Register Now! 2012 Pennsylvania Education Finance Symposium November 16th

The registration fee is $25 if paid by November 12, and $30 if paid after November 12 or on-site. Click here to register for the symposium.
Wildwood Conference Center Harrisburg Area Community College
Friday, November 16, 2012

PENNSYLVANIA EDUCATION POLICY FORUM
Why Investing in Early Education Matters, Even in These Difficult Economic Times - "Erie Region Breakfast Series" Monday, November 19, 2012
Continental Breakfast - 8:00 a.m. Program - 8:30 a.m. to 10:30 a.m.  
 Ambassador Center (I-90 & Peach Streets in Erie, next to the Courtyard by Marriott)
Sponsored by the Pennsylvania Association for the Education of Young Children and The Education Policy and Leadership Center
SPEAKERS:
Ron Cowell, President, The Education Policy and Leadership Center
Diane Robbins, Principal, Early Childhood Learning Center, Titusville Area School District
Jill Simmons, Vice President, Early Care and School-Age Enrichment, Greater Erie YMCA
Dr. James Tracy, Superintendent, Girard School District
Darlene Kovacs, VP Administrative Services, Early Connections - Success by 6 Kindergarten Readiness Program
* * * * * * * * * * * * * * * * * * * * * * * * * * * * * * * * * * * * * * * * * * * *  
Share school district successes and challenges in supporting quality learning experiences. Hear from local school districts and early learning providers about how they have worked together to maintain early learning as an integral part of the school districts' overall goals. Learn how quality early learning can contribute positively to a community's economic success.
 * * * * * * * * * * * * * * * * * * * * * * * * * * * * * * * * * * * * * * * * * * * *
While there is no registration fee, seating is limited and an RSVP is required.
Building One Pennsylvania – Fundraiser November 29th
Join us at our first fundraiser and awards ceremony to celebrate our progress in promoting inclusive, sustainable and economically prosperous communities.
Austin Room at IBEW Electrical Union 654
3729 Chichester Avenue, Boothwyn PA 19061

Thursday, November 29th from 6:00 – 8:00 PM
$100 per person • $75 for Building One Pennsylvania Member
HONOREES:
U.S. Senator Robert P. Casey, Jr.
U.S. Congressman Patrick Meehan
Estelle Richman, Senior Advisor to the Secretary, U.S. Department of Housing and Urban Development
Isaac Dotson, Yeadon Economic Development Corporation
Tom Gemmill, St. James Episcopal Church, Lancaster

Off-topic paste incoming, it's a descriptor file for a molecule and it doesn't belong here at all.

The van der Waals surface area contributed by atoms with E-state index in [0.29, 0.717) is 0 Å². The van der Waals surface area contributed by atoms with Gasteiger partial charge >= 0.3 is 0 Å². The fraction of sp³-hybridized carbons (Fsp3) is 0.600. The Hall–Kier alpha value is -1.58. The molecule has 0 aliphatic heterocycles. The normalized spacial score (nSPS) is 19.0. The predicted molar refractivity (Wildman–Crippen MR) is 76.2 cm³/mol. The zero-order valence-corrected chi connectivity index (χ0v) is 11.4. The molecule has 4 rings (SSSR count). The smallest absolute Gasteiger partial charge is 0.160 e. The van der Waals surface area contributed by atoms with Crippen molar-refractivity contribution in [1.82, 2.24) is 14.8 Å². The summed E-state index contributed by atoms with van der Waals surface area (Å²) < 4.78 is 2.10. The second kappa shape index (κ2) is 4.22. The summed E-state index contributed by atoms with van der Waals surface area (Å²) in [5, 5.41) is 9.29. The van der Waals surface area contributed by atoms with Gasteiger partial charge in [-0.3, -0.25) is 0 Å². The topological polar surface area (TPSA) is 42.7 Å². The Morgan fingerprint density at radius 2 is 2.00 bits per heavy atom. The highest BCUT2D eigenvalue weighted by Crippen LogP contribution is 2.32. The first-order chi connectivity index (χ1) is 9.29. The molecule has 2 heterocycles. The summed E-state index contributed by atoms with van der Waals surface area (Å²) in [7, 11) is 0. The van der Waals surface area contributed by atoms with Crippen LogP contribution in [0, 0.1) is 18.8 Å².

Rev. Marlon Millner, Norristown Municipal Council and McKinley Memorial Baptist Church

PLEASE RSVP TO ATTEND


CELEBRATE Pennsylvania Budget and Policy Center’s 5th Anniversary!
Friday November 30th 12 pm1:30 pm
Join us in celebrating 5 years of providing a strong, independent voice for working Pennsylvanians and their families in the halls of the state Capitol and beyond.
Friday~November 30th, 12 pm - 1:30 pm
Sheraton Philadelphia Downtown Hotel
201 N. 17th Street | Philadelphia PA 19103
www.pennbpc.org/5thanniversary
Registration begins at 11:30
LEGISLATIVE LEADERSHIP AWARD
Hon. Gene DiGirolamo & Hon. Thomas Murt
BE THE CHANGE AWARD
Voter ID Plaintiff Legal Team
The Public Interest Law Center of Philadelphia (PILCOP)
The ACLU of Pennsylvania
The Advancement Project
Arnold and Porter
HOST COMMITTEE
Hon. Edward G. Rendell | Hon. Vincent Hughes
Hon. Blondell Reynolds Brown | Hon. Maria Quiñones Sánchez | Hon. W. Wilson Goode II
Hon. Diane Ellis-Marseglia | Willig, Williams, & Davidson | Dianne & Ted Reed | Donna Cooper
Public Citizens for Children and Youth | Women Against Abuse
Education Policy and Leadership Center | Education Voters of Pennsylvania
Project H.O.M.E | Mental Health Association of Southeastern Pennsylvania

Education Law Center invites you to a special evening December 5th
Honoring Len Rieser
Welcoming Rhonda Brownstein
And celebrating public education champions
Mary Gay Scanlon, Harold Jordan, Arc of PA, The Bridges Collaborative and School Discipline Advocacy Services
Food, Drink and Silent Auction
December 5, 2012 , 5:30 PM
Crystal Tea Room The Wanamaker Building
100 Penn Square East, Philadelphia

No comments:

Post a Comment